J Crew boss Millard ‘Mickey’ Drexler tells Drapers why product will ensure the success of the US retailer’s London flagship
When J Crew opened its much-anticipated store on Regent Street last Friday morning, snaking queues of shoppers duly formed in the street outside. Not that chief executive and chairman Millard ‘Mickey’ Drexler was particularly interested. “I don’t care about first-day queues – ever,” he told Drapers two days before the opening. “I care about the longer term.”
Drexler is confident he can satisfy customers with a product offer not seen anywhere else, not even in the UK, where the high streets are often referred to as the most competitive in the world. “The UK, New York, America – there’s nowhere that’s not competitive any more,” he insists. The J Crew Group has 445 stores mainly in the US - 259 J Crew shops (including three in the UK and nine in Canada), 65 Madewell stores (another womenswear fascia) and 121 factory outlets.
“The world is over-stored, it’s over-clothed in assortment, there’s too much available and too many choices. We’re used to that and the customer is used to that.”
The answer, says Drexler, lies in getting the balance right between value, quality and design. “I think the world is homogenous, ubiquity is prevalent and J Crew fights that battle quite well,” he says.
“If you want to buy J Crew in a store in the UK – or all of Europe right now – this is the only place. We’re quirky, we’re emotional. Let’s face it, if you need to just dress yourself you can go anywhere. You can go to Primark or Chanel or every place in between. But if you want to have what we offer, which I think is unique, with a great design and value component, you shop at J Crew.”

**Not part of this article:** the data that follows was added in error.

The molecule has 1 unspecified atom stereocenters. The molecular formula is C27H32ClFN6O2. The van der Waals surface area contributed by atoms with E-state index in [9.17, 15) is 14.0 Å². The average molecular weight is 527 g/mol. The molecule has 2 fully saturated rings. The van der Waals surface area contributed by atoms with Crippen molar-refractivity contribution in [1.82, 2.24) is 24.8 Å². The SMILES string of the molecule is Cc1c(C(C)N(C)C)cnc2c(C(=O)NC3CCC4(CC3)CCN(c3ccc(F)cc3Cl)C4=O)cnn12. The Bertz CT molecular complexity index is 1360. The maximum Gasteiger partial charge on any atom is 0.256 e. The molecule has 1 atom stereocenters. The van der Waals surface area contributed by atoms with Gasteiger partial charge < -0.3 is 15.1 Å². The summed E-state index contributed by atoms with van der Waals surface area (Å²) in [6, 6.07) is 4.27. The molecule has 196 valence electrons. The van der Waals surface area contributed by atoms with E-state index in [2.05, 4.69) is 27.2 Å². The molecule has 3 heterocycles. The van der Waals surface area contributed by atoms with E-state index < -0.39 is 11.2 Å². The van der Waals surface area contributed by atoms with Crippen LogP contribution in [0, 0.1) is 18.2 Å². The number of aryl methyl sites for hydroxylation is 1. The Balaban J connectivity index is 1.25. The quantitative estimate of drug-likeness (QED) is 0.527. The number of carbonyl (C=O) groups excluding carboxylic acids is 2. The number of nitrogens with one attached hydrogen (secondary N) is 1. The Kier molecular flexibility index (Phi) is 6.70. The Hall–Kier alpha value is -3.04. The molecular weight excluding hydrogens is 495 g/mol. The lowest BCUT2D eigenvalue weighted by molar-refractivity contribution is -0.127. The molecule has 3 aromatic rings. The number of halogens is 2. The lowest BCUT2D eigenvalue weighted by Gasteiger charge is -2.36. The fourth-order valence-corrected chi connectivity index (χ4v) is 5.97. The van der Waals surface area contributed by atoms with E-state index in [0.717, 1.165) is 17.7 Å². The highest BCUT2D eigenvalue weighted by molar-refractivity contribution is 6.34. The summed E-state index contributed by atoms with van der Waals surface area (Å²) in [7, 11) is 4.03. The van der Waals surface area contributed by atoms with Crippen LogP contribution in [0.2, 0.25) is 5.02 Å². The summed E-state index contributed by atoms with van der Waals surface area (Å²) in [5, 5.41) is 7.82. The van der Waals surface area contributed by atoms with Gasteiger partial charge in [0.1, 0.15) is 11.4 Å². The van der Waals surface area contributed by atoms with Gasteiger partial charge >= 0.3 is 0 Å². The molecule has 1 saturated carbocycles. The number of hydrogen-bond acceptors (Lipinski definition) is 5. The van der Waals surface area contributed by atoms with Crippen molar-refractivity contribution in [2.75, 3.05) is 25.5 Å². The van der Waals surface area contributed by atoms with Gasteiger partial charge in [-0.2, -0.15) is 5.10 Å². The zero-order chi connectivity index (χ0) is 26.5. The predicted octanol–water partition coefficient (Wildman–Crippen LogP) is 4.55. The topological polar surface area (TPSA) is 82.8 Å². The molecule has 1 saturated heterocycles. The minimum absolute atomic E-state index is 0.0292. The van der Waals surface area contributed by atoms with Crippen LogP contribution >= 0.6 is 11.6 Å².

Although J Crew delivers on quality and design, critics are concerned about its pricing architecture. Men’s flannel shirts retail for around £120, while a pair of printed women’s silk trousers are £278. “It will not be easy to convince British consumers to indulge in featherweight cardigans verging on £200,” says Ashma Kunde, apparel analyst at Euromonitor International.
“The company faced a huge backlash from Canadian consumers in 2011 when they discovered prices were almost 50% higher in Canada. Large price discrepancies are unlikely to go down well with price-savvy consumers in the UK, especially with the proliferation of online shopping.”
Drapers understands J Crew hasn’t simply switched the dollar sign for the pound on the swing ticket, as has been reported. A statement from the company says: “We price our products at a rate that is fair and commensurate with the level of materials and craftsmanship involved and we also have to take into consideration various taxes, duties and operational charges that vary from country to country. It is an inescapable fact that these costs in the UK are significantly higher than in the US.”
But as Drexler says, “customers are driving to a large degree what something is worth today”, so the proof will be in the tills. Sales at J Crew rose 20% to $2.23bn (£1.4bn) in the year to February 2.
In addition to J Crew’s womenswear, menswear and kidswear line Crewcuts, the Regent Street store offers a range of third-party brands and has emphasised the British labels among its offering, with “woven in the British Isles” or “made in the West of England” appearing on the lining of men’s suit jackets.
Jamie Milestone, founder and head designer of British umbrella brand London Undercover, says being stocked in the Regent Street store will help the brand reach a female customer base. “We’re already in the US with J Crew and the new store launch will help us build our presence in the UK. Teaming up with J Crew has allowed us to grow financially and we’re hoping to drive footfall to our own store in Spitalfields.”
Ann Ryley, marketing director at Scottish knitwear business Begg & Co, says: “J Crew really embraces authentic British brands and it’s great to be associated with them. We’re looking forward to seeing how customers react to our collection.”
So is Drexler. As he leaves to be interviewed by the BBC, he reiterates that first-day queues aren’t important. “I care about a lot of really satisfied, happy customers. Call me in two months and I’ll let you know how it’s going.”